Grrr, Luis. At least I have pleasant memories of the assistant waiter, a Haitian who didn't hold back with the bread.

You might think I started shrieking "OMG! I ATE MEAT! AFTER (pausing to count) 23 YEARS!" when I found out about the soup. Pifflety-pom. Whatevs. I know that I unknowingly eat meat all of the time. I just do my best to avoid it for all of the personal reasons that nobody else need give a squat about. I only even comment on this because it drives me insane when people say, "Oh, you're not a vegetarian; it turns out you ate meat on X day in 1994." Okay, and you're gay because you haven't had sex with your wife since Wednesday.

Now, one thing I have always said is that if I really wanted something with meat in it, I would eat it. After all, I eat eggs/dairy in restaurants all of the time, and I know those products aren't coming from the same organic, free-range, happy-flappy sources that we seek out when buying groceries. Maybe someday I'll be the better person who denies myself shahi paneer (Indian cheese in creamy cashew sauce). So, if I liked this Caribbean Pepper Pot soup (and I did), would I eat it again?

Nah. It wasn't that good. But it was good. (Now ask me the same question about the soup on Sea Day 2 and... well, we're not there yet.)

Carnival Spirit - Mongolian Steak Salad

Mike had the Mongolian Steak Salad. Not bad, but I think he wanted more beef. I had the Vegetable Fajitas.

Carnival Spirit - Vegetable Fajitas

The fajitas were surprisingly good, light and tasty with the right hint of seasoning, and the tortillas were beautifully soft, but Carnival, I need to have a word with you about your menu for the first sea day.

Vegetarian Lunch Option: Fajitas. Buffet Theme of the Day: Mexican. Vegetarian Dinner Option: Chile Relleno.

Do you see the problem here?

Carnival, while I absolutely appreciate your efforts to give vegetarians more than just pasta or just a reworked portobello, it would be really nice if we had a bit more happening in terms of meatless Italian fare. Maybe, on days when for us there is Mexican for lunch and Mexican on the Lido deck and Mexican for dinner... maybe, on those days, a nice pesto-based dish could be a second option. I don't know. Or forget Italy - how about some gourmet pierogies? Quiche? Just not Mexican-Mexican-Mexican.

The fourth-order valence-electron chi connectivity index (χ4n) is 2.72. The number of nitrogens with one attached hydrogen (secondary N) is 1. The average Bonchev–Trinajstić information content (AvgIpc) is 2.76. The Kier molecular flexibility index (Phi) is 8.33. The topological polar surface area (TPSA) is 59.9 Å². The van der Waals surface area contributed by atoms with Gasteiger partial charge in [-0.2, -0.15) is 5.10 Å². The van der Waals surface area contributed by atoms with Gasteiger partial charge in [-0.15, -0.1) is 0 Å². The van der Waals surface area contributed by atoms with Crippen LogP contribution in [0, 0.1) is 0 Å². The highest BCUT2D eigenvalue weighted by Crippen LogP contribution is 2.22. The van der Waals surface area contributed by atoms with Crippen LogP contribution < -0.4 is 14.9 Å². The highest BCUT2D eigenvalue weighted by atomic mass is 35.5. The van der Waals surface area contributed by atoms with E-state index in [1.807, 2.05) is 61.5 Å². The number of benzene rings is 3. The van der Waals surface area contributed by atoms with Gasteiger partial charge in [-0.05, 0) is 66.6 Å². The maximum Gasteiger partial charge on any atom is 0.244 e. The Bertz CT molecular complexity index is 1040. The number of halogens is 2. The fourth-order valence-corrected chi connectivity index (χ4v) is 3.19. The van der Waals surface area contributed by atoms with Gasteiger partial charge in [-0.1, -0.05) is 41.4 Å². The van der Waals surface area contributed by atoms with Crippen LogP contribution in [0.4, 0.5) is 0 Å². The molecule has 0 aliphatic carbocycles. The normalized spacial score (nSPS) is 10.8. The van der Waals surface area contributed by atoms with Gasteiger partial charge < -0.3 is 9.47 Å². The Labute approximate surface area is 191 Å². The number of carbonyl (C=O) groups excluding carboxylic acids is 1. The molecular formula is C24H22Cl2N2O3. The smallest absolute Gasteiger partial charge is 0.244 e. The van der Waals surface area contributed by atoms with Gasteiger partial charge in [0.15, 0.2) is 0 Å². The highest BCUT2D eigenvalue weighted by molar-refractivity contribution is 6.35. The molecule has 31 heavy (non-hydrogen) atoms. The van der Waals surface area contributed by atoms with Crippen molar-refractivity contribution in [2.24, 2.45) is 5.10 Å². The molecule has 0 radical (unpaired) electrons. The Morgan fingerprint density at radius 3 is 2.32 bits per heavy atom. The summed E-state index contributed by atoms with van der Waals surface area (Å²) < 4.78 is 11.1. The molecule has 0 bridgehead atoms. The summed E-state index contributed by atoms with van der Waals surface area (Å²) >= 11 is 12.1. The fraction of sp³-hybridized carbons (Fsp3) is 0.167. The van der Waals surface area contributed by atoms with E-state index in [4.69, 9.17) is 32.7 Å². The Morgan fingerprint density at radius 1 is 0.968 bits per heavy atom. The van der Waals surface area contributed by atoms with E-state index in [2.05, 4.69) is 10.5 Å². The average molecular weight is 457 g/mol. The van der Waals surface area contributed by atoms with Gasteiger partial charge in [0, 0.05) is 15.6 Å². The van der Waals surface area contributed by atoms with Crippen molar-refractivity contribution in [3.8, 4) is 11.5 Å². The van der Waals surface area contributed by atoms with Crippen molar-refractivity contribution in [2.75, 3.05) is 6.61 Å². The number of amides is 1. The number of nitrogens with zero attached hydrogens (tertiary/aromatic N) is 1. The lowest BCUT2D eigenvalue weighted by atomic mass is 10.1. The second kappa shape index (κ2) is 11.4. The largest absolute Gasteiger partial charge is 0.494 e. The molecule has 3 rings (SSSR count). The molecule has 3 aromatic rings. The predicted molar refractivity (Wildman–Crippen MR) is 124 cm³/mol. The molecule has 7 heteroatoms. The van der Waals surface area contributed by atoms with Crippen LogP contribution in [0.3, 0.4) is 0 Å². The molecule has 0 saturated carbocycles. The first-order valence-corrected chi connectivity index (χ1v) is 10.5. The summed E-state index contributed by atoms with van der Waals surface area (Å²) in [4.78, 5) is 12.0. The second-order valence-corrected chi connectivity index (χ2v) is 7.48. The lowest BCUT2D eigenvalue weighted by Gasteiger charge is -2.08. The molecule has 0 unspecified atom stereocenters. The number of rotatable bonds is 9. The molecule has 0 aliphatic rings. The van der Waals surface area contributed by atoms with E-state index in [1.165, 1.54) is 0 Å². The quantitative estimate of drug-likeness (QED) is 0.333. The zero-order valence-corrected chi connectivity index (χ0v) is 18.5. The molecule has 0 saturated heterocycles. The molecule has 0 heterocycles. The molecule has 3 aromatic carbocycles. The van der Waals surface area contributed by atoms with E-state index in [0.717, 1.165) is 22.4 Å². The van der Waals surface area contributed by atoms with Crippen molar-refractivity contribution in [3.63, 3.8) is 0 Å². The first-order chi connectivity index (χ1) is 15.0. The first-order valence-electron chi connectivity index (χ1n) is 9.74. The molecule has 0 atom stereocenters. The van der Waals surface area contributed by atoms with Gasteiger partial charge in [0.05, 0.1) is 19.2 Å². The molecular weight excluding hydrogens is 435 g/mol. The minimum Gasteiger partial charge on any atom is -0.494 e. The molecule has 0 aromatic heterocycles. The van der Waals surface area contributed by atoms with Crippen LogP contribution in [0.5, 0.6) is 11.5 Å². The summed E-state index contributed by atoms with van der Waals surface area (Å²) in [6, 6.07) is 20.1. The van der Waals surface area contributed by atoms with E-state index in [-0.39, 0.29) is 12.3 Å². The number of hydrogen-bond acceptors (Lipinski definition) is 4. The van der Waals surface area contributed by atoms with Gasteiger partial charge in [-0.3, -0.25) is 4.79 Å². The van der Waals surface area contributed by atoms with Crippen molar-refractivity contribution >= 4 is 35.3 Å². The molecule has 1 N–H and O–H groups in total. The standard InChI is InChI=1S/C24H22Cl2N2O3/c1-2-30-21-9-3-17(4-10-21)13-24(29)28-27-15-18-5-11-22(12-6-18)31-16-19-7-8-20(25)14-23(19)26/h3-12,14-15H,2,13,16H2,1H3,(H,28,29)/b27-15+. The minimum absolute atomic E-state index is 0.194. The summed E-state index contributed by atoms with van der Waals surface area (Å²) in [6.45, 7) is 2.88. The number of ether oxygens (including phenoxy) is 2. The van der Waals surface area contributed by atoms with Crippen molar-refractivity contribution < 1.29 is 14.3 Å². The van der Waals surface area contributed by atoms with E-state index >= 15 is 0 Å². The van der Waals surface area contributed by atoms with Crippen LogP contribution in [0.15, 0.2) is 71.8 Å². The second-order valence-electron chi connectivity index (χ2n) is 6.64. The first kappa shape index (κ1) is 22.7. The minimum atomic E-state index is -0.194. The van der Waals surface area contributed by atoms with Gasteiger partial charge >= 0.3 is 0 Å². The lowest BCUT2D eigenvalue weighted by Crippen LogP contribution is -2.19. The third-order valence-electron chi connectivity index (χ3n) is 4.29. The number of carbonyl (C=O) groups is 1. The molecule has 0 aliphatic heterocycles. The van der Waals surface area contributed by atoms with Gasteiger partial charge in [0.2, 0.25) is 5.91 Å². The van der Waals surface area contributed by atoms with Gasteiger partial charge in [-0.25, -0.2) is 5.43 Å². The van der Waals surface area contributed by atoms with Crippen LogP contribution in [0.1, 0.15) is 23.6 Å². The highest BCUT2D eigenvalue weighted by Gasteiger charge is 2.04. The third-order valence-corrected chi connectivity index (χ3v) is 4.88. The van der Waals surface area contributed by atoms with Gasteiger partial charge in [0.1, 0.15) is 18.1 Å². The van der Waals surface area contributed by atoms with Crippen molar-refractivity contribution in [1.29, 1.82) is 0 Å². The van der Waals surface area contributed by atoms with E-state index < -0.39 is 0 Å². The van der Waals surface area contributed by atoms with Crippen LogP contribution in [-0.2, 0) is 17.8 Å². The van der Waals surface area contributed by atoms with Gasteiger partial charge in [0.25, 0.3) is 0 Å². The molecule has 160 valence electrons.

Ooof.

Carnival Spirit - Chocolate Gateau

I had the (very nice) chocolate gateau for dessert, and Mike had... the same? Some ice cream? (Mike can remind me later.)

Carnival Spirit - Mike's Mexican Buffet

Mike, still feeling peckish, made up a plate from the Lido buffet. (Yes, it's wasteful to get a bunch of stuff just to try different things... your point?) Here he had his first empanada, and he pronounced it capital-Y Yummy. Also pictured are Hoisin beef (Asian section), tortilla-encrusted chicken with cheese, lemons scallopini with capers (from the regular buffet), and some (not pictured, actually), key lime pie.

The starboard side of the Lido buffet area almost always seemed calmer than the port side.

(Because he enjoyed it, I won't complain that they use up a Taste of Nations slot for Mexican when there is a midnight Mexican buffet on each cruise. That is, I won't complain outside of the parentheses.)

Now, having had such fun at trivia the night before, we had to go to Know It and Show It in the Fountain Cafe. (Again, with the non-operational fountain.) This typo asked to have its photo taken:

Carnival Spirit - Free Misspelling

I recognized the woman running the trivia - Jill(ian) - right away. On the last cruise, when we had the bad trivia experience, I had actually tried to go to trivia on another day. But, I was late to where it was being held next to the casino, and it looked like everyone was in the middle of knowing what they were doing, so I just meandered on to some other adventure, being a little bit shy and a lot self-contained like that. (If teaching teenagers has taught me anything, it's to be grateful that I've never bored easily. Become bored myself, that is. Boring others is very easy.)

Anyway, the person running the trivia on Carnival Splendor that day, someone I only glanced at for a matter of seconds, was the same Jill who was running trivia on Spirit today. That's hard to put into words - do I have latent super observational powers? Ones that only work on noticing cruise ship entertainment staff? Because there are food stains and dust bunnies that would argue against this alleged prowess.